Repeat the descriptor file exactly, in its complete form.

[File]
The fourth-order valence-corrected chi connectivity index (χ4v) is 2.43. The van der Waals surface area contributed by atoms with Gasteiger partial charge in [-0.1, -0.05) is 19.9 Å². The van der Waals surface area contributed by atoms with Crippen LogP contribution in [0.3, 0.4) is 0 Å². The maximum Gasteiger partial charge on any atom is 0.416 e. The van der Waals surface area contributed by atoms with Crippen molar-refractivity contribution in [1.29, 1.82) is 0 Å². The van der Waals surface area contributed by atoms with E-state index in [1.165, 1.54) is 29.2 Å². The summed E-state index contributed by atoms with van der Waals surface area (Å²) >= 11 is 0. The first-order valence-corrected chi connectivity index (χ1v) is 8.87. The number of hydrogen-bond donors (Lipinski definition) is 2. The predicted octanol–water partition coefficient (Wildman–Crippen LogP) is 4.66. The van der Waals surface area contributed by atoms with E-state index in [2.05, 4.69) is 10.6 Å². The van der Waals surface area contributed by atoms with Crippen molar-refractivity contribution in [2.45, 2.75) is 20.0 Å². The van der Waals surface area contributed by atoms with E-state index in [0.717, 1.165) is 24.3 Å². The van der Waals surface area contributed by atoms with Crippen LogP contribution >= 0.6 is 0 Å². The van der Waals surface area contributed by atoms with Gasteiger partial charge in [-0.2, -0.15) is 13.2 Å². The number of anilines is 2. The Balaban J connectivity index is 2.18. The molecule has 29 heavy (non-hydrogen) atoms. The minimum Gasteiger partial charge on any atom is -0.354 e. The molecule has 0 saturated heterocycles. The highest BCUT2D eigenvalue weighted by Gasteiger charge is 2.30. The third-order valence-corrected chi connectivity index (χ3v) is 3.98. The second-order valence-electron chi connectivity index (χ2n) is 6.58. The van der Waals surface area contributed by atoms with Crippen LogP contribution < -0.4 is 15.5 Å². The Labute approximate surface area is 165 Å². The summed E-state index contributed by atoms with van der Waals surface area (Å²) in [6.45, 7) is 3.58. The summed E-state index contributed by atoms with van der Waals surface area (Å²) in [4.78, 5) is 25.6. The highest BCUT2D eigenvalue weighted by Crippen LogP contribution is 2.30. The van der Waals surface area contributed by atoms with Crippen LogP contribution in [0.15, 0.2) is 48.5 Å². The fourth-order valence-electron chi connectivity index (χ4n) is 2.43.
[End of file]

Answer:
The fourth-order valence-corrected chi connectivity index (χ4v) is 2.43. The van der Waals surface area contributed by atoms with Gasteiger partial charge in [-0.1, -0.05) is 19.9 Å². The van der Waals surface area contributed by atoms with Crippen LogP contribution in [0.3, 0.4) is 0 Å². The maximum Gasteiger partial charge on any atom is 0.416 e. The van der Waals surface area contributed by atoms with Crippen molar-refractivity contribution in [1.29, 1.82) is 0 Å². The van der Waals surface area contributed by atoms with E-state index in [1.165, 1.54) is 29.2 Å². The summed E-state index contributed by atoms with van der Waals surface area (Å²) >= 11 is 0. The first-order valence-corrected chi connectivity index (χ1v) is 8.87. The number of hydrogen-bond donors (Lipinski definition) is 2. The predicted octanol–water partition coefficient (Wildman–Crippen LogP) is 4.66. The van der Waals surface area contributed by atoms with E-state index in [2.05, 4.69) is 10.6 Å². The van der Waals surface area contributed by atoms with Crippen molar-refractivity contribution in [2.45, 2.75) is 20.0 Å². The van der Waals surface area contributed by atoms with E-state index in [0.717, 1.165) is 24.3 Å². The van der Waals surface area contributed by atoms with Crippen LogP contribution >= 0.6 is 0 Å². The van der Waals surface area contributed by atoms with Gasteiger partial charge in [-0.2, -0.15) is 13.2 Å². The number of anilines is 2. The Balaban J connectivity index is 2.18. The molecule has 29 heavy (non-hydrogen) atoms. The minimum Gasteiger partial charge on any atom is -0.354 e. The molecule has 0 saturated heterocycles. The highest BCUT2D eigenvalue weighted by Gasteiger charge is 2.30. The third-order valence-corrected chi connectivity index (χ3v) is 3.98. The second-order valence-electron chi connectivity index (χ2n) is 6.58. The van der Waals surface area contributed by atoms with Crippen LogP contribution < -0.4 is 15.5 Å². The Labute approximate surface area is 165 Å². The summed E-state index contributed by atoms with van der Waals surface area (Å²) in [6.45, 7) is 3.58. The summed E-state index contributed by atoms with van der Waals surface area (Å²) in [4.78, 5) is 25.6. The highest BCUT2D eigenvalue weighted by Crippen LogP contribution is 2.30. The van der Waals surface area contributed by atoms with Crippen LogP contribution in [0.15, 0.2) is 48.5 Å². The fourth-order valence-electron chi connectivity index (χ4n) is 2.43.